Friday, December 16, 2005

Singapore soliloquies

City of lights....and what lies beneath

Me back after a long absence. I know this may sound like I am boasting, but I have been zipping around (boy, does that sound good!) quite a lot and, I must admit, seemed to have lost the steam I started out with when I got blogging for the first time.
However, a couple of things happened (of which, more later) which have made me keen to get back on.
So, here goes.
First things first. Singapore (from where I got back a few days ago) is not a city I expected too much from
when I got a chance to jazz down there. My earliest memories of the city (``We are an island-nation-city-State'', my tour guide Carol informs me) were from the movie Ninaithalae Inikkum (in which a horribly bell-bottomed Rajinikanth tries to help a pathetically-mustachioed Kamal Hassan woo a short-haired and snappy Jayaprada in all the ways a woman would not want to be wooed) and that is saying much. A few years back, one of my neighbours showed me a woe-begone letter from a relative in Singapore which spoke of a pauper's life in Midas land. So, to cut a long story short, I was prepared to pick holes even before I set foot.
Singapore did not disappoint. It was everything I always thought it would be. Much too organised, much too governed, much too muchness of everything. Our car effortlessly touched 100 plus on the
superbly oiled roads, the cars were the gleamiest ever you would find, the buildings an architectural symphony of cement, concrete, steel and glass, glass, glass....
But then where are the people? In this city, touted to be Asia's richest and most futuristic, the buildings clearly have been allowed to overtake humans. Inside the befuddlingly vast shopping spaces on Orchard Road, for example, you try to look among the slim-waisted, hi-haute women to search for somebody with whom you could bookmark your memories of the city.
And then you find her....thirty-eight-year-old Valsamma, tightly-oiled bun, dirty saree hem peeping out of a fast food counter overall, silently and devoutly wrapping up tacos for Chanel-scented women who would have cared nought had they known that the Nagercoil native has been working here for nearly three years, earning a measly Rs 10,000 a month (of which Rs 4,000 goes for rent for a one-room apartment she is sharing with a Malaysian coolie), hoping to whip up enough to put her twelve-year-old daughter (growing up with grandparents back home) through medical school a few sweaty years later...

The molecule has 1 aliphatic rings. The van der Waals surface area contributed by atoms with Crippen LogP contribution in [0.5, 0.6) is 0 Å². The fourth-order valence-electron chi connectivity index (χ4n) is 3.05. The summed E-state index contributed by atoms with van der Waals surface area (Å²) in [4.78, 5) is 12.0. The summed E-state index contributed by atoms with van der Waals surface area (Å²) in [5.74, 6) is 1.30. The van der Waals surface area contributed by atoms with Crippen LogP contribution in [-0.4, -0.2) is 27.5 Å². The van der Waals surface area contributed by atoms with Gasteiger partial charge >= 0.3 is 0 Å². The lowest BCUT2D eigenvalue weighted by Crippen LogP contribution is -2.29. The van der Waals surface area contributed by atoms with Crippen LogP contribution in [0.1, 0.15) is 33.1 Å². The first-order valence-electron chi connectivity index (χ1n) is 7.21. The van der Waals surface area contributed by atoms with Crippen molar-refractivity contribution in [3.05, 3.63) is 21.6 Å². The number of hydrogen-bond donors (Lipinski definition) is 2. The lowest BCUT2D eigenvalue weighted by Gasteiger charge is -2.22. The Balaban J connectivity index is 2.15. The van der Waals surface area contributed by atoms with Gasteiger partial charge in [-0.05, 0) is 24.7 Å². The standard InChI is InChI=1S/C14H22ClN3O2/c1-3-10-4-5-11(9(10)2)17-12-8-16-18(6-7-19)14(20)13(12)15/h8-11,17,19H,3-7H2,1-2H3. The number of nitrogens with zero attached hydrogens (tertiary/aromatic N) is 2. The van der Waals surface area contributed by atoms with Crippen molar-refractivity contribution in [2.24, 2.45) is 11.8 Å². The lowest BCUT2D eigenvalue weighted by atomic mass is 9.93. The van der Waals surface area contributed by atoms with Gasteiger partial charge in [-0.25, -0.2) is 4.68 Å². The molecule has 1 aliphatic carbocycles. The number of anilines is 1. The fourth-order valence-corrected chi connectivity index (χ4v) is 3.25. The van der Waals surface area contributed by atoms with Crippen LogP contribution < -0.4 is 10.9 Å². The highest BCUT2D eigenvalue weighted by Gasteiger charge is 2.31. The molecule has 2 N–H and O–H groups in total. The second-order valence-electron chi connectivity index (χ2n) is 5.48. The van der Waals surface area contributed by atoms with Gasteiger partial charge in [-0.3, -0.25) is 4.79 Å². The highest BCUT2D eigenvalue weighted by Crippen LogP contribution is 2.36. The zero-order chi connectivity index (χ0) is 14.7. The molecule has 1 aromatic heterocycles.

Singapore could not care less. It wouldn't want you to know the Valsammas existed, though. Every effort has been made to ensure that visitors breathed in opulence and breathed out the electronic baubles that choke the shelves of Mustafa's.
To know more, you would have to visit, what else, Little India. Finally, here I breathed free, surrounded by the sights, smells, sound and the utter (dearly loved, dearly missed) chaos. Serangoon Road is serendipity indeed, a nucleus of the promise that Singapore holds for the thousands of Vasus, Christophers, Shantis and Serenas....
Suddenly, it all makes sense. At the Night Safari, chef Mohammed (who worked for three years at Hotel President, Chennai) rustles up a quick vegetarian meal for me when he is told I am hesitant to choose anything from the 67-course buffet as I do not know what went into which...The hotel I am staying in takes special pains to ensure a copy of the overseas edition of The Hindu is delivered to my room every morning...Ricky, our driver, smiles when I tell him my car would crumble if ever I tried to top 60 plus on Chennai roads and says, ``But I am sure that has made you appreciate life more than I do...''Little acts of kindness from totally unexpected quarters....a city is after all, what its people make of it.
At Sentosa Island, after a high-decibel teen beach party, I try to make eye-contact with a Tamil-looking conservancy worker (his name badge simply identifies him as Cleaner 1) who is picking the litter off the sands where the rich kids have tossed them. He avoids looking at me, as if just by doing so, he could keep himself out of trouble's way. Does he have an ailing mother, alcoholic father, unwed sister back home who are depending on the few dolllars he earns cleaning up trash on a distant land?
I would never know.
I remember how, a few years back, I stood entranced when a blues musician strummed away on a guitar on a Toronto sidewalk. After five minutes of goosebump-inducing music, he held out his tattered hat and said, ``A few cents, please?'' There was such cool poise--SUCH DIGNITY-- in his voice. He was not asking for alms, but payment for services rendered. A great city is made out of the pride it makes its lowliest feel.
Will Valsamma ever be able to wrap her tacos with the same pride? I would never know. I never stayed long enough to find out.